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Sun Dec 2, 2012, 10:19 AM

Manning Up: The Just Actions of a ‘Fan of Sunshine’

http://www.commondreams.org/view/2012/12/02-3



Whatever one’s views about his alleged actions, you would need a pretty hard shell not to be moved by the case of Bradley Manning. Hero to some, traitor to others, this diminutive soldier has endured an unprecedented level of mistreatment, languishing in a largely incommunicado pretrial state for more than two years and facing repeated episodes of humiliation and degradation. Compounding this case is Manning’s status as a gay solider, for which he had experienced repercussions well before gaining international notoriety as a purported Wikileaks source for some of the whistleblowing site’s most damning allegations about governmental and military machinations around the world.

Being accused of revealing the “emperor’s new clothes” is likely to land one in hot water, but Manning’s treatment has crossed all bounds of fairness, decency, and legality. Having one’s life stripped down (literally) to its most basic functions, being confined in a space barely the size of a standard bathroom, having to formally ask even for toilet paper while standing at attention, and getting access to the outdoors for only 20 minutes per day is the sort of thing that could drive anyone mad. The fact that the military has justified the conditions of Manning’s confinement by asserting that he was a suicide risk is a specious argument; being in such a state can cause one to seek any way out, and putting all options on the table is more a sign of sanity than the opposite.

We can speculate how any of us would hold up in similar circumstances, which hopefully we’ll never have to find out. But the art and science of breaking down the human spirit is quite well-developed by now, and the harshness of Manning’s confinement is likely intended as a warning and deterrent to anyone else even contemplating blowing the whistle on the architects of empire. It is thus all the more important and impressive that Manning has endured this brutal captivity -- doing so through methods like dancing in his cell, “working out” with imaginary weights, and making faces at himself in the small mirror on the wall. Indeed, as Michael Ratner of the Center for Constitutional Rights observed upon attending the recent hearing on Manning’s confinement, the testimony Manning gave showed him to be “dignified, articulate, smart and self-aware…. His incredible sincerity and strength was visible to all. We are lucky to have people with the courage of Bradley Manning.”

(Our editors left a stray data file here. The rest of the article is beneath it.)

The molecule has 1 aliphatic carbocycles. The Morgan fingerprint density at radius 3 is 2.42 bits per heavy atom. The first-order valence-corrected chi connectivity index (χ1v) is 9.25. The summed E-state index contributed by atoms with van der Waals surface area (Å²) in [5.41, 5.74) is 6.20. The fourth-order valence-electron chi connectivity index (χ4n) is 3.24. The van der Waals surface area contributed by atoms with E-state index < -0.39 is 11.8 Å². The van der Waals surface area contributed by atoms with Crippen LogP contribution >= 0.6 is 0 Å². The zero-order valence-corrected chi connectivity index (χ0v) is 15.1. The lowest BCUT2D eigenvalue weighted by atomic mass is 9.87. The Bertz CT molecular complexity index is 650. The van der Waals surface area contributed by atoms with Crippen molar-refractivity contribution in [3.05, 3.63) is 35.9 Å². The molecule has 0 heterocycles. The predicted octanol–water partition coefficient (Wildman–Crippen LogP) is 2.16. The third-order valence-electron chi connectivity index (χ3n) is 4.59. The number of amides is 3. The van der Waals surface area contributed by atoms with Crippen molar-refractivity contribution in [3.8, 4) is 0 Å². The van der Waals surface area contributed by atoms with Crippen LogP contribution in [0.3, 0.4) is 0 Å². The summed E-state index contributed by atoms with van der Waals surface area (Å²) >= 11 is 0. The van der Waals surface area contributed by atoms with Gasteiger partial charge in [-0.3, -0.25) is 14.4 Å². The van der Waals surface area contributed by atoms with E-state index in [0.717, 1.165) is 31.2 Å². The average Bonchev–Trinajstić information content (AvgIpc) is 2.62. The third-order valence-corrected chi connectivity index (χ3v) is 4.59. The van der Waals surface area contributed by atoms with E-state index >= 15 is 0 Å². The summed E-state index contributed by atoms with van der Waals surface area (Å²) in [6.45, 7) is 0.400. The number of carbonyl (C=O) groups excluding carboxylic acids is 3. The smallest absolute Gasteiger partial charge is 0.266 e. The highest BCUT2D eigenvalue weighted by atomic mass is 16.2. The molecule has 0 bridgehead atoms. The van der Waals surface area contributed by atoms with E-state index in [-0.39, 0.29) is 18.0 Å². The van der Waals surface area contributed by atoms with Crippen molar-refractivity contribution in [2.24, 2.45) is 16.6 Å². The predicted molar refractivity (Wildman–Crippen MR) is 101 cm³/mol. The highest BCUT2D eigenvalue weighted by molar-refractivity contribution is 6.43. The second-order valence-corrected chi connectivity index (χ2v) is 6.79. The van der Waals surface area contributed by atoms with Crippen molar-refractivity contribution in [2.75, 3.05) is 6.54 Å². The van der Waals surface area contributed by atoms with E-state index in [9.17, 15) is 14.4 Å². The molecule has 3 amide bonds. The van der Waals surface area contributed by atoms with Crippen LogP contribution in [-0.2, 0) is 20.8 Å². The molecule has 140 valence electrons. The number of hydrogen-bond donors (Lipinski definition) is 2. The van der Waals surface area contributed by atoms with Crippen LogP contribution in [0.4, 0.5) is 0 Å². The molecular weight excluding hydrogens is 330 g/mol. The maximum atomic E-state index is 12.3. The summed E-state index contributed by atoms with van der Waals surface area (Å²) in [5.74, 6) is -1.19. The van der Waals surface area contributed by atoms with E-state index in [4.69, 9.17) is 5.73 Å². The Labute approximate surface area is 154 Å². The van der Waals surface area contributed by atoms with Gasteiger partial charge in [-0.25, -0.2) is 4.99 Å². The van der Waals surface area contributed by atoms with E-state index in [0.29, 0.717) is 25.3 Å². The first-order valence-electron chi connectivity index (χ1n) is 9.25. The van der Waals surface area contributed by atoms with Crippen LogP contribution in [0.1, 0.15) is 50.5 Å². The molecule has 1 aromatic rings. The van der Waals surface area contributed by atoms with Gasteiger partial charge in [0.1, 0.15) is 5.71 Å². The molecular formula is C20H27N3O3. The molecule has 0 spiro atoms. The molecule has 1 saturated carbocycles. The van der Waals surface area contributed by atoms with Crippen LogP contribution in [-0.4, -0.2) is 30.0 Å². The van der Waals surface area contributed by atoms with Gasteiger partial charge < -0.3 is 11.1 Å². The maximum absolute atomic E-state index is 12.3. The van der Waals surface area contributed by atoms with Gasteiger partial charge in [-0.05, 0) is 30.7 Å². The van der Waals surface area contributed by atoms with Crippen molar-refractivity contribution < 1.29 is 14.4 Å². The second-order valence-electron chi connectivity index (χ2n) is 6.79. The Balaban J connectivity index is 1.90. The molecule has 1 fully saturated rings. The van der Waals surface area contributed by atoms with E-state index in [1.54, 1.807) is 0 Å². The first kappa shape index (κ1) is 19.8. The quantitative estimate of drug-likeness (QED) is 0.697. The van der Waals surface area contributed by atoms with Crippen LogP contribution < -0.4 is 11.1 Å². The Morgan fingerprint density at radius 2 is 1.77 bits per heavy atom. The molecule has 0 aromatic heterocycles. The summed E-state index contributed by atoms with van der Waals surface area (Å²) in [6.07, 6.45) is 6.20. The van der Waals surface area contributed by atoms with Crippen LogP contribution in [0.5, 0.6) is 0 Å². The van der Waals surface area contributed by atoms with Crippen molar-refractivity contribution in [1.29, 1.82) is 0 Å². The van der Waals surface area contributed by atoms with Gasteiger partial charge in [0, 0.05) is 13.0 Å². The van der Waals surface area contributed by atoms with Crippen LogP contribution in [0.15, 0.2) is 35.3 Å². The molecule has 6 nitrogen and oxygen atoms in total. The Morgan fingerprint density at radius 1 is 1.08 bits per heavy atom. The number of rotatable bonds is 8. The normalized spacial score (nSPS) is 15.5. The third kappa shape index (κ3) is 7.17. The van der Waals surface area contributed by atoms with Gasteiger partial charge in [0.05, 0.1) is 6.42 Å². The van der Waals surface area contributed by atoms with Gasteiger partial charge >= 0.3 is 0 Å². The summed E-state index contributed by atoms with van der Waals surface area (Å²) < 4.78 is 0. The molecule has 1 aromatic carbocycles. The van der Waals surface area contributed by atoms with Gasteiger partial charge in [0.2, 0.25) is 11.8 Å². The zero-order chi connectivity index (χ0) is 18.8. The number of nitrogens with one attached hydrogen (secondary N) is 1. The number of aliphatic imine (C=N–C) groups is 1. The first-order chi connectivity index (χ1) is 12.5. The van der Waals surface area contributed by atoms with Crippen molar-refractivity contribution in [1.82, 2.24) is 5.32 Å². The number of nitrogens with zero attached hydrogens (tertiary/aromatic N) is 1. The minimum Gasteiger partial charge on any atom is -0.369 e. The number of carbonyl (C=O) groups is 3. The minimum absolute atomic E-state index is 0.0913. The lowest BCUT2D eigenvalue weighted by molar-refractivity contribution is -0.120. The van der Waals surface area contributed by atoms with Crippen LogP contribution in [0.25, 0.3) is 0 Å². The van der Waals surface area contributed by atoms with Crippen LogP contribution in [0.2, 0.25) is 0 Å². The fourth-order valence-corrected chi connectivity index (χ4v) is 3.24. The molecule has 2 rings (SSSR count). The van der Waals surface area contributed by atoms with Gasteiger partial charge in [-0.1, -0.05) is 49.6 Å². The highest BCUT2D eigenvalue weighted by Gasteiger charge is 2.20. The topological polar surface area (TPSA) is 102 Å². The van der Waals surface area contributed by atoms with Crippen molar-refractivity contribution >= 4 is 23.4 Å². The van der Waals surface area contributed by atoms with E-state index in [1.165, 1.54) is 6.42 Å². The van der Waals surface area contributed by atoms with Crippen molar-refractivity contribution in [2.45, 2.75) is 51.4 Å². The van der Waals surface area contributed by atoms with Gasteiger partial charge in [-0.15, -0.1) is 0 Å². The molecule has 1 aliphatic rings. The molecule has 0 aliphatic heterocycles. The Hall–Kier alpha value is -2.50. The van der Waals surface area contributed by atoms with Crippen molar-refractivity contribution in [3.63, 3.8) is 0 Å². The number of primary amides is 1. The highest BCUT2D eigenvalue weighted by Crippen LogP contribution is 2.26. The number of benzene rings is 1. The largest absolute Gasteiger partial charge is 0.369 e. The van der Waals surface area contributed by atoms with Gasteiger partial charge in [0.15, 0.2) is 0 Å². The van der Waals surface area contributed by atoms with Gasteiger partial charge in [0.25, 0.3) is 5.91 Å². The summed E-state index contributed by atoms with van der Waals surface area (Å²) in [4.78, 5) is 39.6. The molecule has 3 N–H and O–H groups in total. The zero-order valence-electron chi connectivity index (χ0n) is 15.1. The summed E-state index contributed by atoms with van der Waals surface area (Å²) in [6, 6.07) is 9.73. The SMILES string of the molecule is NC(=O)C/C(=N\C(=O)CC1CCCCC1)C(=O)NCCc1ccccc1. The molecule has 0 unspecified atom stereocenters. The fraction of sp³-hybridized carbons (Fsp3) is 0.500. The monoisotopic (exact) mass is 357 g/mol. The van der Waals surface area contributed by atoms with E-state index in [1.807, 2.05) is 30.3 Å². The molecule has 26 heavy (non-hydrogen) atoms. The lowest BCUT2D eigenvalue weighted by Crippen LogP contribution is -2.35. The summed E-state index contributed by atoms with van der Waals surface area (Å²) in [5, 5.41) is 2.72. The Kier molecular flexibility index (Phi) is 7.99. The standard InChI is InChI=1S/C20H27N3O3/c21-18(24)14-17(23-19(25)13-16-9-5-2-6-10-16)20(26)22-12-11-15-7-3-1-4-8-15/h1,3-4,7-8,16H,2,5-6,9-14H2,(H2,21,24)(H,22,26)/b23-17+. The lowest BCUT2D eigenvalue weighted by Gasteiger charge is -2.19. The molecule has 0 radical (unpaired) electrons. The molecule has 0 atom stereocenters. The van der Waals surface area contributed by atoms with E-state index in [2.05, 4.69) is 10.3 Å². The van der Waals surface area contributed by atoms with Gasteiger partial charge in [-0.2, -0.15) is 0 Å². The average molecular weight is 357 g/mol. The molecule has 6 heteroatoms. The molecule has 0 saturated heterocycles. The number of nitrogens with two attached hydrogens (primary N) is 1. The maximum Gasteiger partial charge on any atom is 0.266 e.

Where Manning found this resolve will likely be a subject for biographers someday, but early signs indicate that the military itself may have ironically contributed to it. From his first days as a soldier, Manning seemed to be ill-suited for the role, at least in the eyes of some of his colleagues. In an interview with The Guardian, an anonymous soldier who served with Manning recalls the situation: “The kid was barely 5ft -- he was a runt. And by military standards and compared with everyone who was around there -- he was a runt. By military standards, ‘he’s a runt so pick on him’, or ‘he’s crazy -- pick on him’, or ‘he’s a faggot -- pick on him.’ The guy took it from every side. He couldn’t please anyone. And he tried. He really did…. A lot of people let him down. He is not the first one they let down and he is not the last one.” If we subscribe to the school of thought that says our scars make us stronger, then Manning’s early duress may have steeled him for what would come later.

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Reply Manning Up: The Just Actions of a ‘Fan of Sunshine’ (Original post)
xchrom Dec 2012 OP
JDPriestly Dec 2012 #1
coalition_unwilling Dec 2012 #2

Response to xchrom (Original post)